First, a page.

The other file included with the FAA’s records concerns the airplane’s registration history. From the party who purchased the airplane new to the current owner, everyone who has owned the airplane over the years is listed, and scans of every bill of sale concerning the airplane are also included.
Scrolling through the decades of scanned material in the large file, I was able to piece together the history of my own airplane. It left the factory with a different tail number than it wears today, N1908C. A quick search of the NTSB aviation database confirmed there is no record of a reportable accident or incident involving that tail number.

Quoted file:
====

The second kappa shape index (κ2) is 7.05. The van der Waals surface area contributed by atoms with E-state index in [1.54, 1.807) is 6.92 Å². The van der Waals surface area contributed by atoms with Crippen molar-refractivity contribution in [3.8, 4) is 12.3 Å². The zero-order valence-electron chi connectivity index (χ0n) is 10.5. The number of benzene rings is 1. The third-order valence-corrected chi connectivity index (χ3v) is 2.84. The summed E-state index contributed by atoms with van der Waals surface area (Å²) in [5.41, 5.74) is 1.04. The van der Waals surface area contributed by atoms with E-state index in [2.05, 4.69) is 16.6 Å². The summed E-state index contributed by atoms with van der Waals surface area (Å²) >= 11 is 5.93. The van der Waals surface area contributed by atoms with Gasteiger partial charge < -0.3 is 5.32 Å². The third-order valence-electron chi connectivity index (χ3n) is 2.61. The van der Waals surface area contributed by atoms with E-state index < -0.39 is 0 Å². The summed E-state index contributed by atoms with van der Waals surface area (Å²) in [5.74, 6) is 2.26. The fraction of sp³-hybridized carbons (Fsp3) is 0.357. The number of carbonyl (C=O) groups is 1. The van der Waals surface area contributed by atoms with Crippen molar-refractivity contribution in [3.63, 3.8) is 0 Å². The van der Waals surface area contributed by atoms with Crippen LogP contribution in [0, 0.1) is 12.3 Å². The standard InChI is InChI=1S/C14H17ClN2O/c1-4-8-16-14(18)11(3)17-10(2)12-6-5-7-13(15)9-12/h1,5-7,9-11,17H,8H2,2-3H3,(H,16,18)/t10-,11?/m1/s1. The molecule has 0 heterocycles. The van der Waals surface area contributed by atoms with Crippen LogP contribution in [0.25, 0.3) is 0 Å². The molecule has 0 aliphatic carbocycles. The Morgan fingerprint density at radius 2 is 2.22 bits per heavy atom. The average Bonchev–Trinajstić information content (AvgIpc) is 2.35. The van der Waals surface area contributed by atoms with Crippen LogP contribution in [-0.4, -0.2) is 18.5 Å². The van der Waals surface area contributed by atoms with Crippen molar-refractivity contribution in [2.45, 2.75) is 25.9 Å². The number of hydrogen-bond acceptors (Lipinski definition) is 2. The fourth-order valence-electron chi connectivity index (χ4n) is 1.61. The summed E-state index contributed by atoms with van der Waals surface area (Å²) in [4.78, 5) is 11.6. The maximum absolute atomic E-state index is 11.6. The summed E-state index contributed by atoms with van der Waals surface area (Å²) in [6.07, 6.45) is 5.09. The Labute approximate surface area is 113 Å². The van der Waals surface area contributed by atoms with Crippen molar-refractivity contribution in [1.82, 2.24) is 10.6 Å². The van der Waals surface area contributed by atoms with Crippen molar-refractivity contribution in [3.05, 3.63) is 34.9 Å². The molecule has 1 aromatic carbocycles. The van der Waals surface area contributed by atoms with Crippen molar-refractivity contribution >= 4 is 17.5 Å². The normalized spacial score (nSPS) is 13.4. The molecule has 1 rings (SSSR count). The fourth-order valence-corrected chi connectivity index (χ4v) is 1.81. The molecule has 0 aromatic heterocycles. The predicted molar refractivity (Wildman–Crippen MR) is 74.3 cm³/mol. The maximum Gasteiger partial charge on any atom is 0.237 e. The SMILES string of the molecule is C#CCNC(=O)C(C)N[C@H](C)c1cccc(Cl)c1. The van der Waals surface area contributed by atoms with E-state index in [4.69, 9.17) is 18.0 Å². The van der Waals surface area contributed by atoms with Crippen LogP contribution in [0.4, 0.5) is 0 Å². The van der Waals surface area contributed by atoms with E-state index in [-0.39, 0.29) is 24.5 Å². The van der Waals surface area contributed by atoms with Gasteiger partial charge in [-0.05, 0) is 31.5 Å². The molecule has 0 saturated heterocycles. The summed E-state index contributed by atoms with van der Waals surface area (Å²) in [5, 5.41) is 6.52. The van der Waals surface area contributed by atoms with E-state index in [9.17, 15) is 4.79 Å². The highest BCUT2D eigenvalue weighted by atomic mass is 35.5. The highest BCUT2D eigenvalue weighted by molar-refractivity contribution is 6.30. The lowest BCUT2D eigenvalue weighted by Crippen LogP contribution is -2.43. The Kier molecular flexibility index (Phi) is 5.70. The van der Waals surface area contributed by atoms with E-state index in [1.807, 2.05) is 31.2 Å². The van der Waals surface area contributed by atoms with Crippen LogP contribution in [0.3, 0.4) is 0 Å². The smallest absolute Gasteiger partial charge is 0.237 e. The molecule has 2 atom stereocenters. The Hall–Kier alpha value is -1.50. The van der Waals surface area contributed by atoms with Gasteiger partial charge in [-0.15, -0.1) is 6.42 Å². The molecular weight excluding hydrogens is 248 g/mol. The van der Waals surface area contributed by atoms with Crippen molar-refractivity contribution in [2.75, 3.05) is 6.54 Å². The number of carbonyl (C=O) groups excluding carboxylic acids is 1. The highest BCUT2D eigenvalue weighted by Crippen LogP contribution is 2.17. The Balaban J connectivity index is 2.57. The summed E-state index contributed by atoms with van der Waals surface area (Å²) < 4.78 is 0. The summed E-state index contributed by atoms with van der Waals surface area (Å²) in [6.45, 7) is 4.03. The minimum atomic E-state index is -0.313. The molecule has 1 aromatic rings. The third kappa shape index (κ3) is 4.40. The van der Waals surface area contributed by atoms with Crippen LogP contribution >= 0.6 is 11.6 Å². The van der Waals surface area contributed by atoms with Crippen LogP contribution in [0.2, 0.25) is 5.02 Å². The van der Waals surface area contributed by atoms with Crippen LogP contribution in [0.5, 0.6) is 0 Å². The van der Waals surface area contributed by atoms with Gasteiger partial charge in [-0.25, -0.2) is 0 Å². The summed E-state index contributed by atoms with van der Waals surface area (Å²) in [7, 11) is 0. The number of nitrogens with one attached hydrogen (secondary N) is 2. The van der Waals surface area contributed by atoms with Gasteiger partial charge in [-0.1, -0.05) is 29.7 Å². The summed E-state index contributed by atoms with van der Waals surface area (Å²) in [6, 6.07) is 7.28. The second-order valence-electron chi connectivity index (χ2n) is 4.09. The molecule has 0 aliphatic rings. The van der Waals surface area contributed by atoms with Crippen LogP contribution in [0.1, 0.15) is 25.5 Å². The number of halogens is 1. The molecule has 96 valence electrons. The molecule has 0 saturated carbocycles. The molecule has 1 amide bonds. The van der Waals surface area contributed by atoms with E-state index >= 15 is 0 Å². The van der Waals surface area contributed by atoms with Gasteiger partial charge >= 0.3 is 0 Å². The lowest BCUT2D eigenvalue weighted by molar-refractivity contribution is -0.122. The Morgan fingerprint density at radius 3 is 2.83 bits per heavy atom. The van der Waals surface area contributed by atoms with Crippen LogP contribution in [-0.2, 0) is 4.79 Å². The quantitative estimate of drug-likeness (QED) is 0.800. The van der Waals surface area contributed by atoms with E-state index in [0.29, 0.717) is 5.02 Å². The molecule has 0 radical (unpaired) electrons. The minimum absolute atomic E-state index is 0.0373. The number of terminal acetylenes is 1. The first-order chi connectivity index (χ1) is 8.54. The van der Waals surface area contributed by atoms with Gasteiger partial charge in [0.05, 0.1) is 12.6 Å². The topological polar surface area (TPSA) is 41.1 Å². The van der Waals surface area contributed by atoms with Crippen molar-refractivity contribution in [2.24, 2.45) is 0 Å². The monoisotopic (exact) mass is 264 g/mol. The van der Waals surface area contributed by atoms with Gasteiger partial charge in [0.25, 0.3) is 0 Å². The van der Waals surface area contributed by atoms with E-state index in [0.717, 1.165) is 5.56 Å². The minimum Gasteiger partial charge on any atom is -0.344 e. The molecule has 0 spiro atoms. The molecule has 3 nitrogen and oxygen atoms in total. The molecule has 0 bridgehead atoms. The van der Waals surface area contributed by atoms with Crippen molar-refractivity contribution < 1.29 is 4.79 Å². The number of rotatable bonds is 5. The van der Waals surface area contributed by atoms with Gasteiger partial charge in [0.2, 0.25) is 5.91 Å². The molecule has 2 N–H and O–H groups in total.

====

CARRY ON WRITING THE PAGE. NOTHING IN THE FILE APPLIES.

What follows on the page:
The 1950s and ’60s were a busy time for my airplane. For the first 10 years of its life, it changed hands nine times. After leaving Cessna in Kansas, it migrated from Oklahoma to Texas to Indiana to the northeastern U.S.
Finally, in 1964, it was purchased by two gentlemen in Seattle, and it remained in the Seattle area until I purchased it earlier this summer. In 1970, a man named Alfred Lauckner had the tail number changed to N170AL to reflect his initials.
When it was obtained by the man from whom I purchased it, he changed it again to N170RK. I would later learn that this reflected the initial of his first name—Richard—as well as the initial of his late daughter’s first name, Kara. I’ve had a tail number of my own in mind, and I had been planning to change it yet again … but learning the significance and meaning behind N170RK gives me pause, and I now find myself hesitant to do so.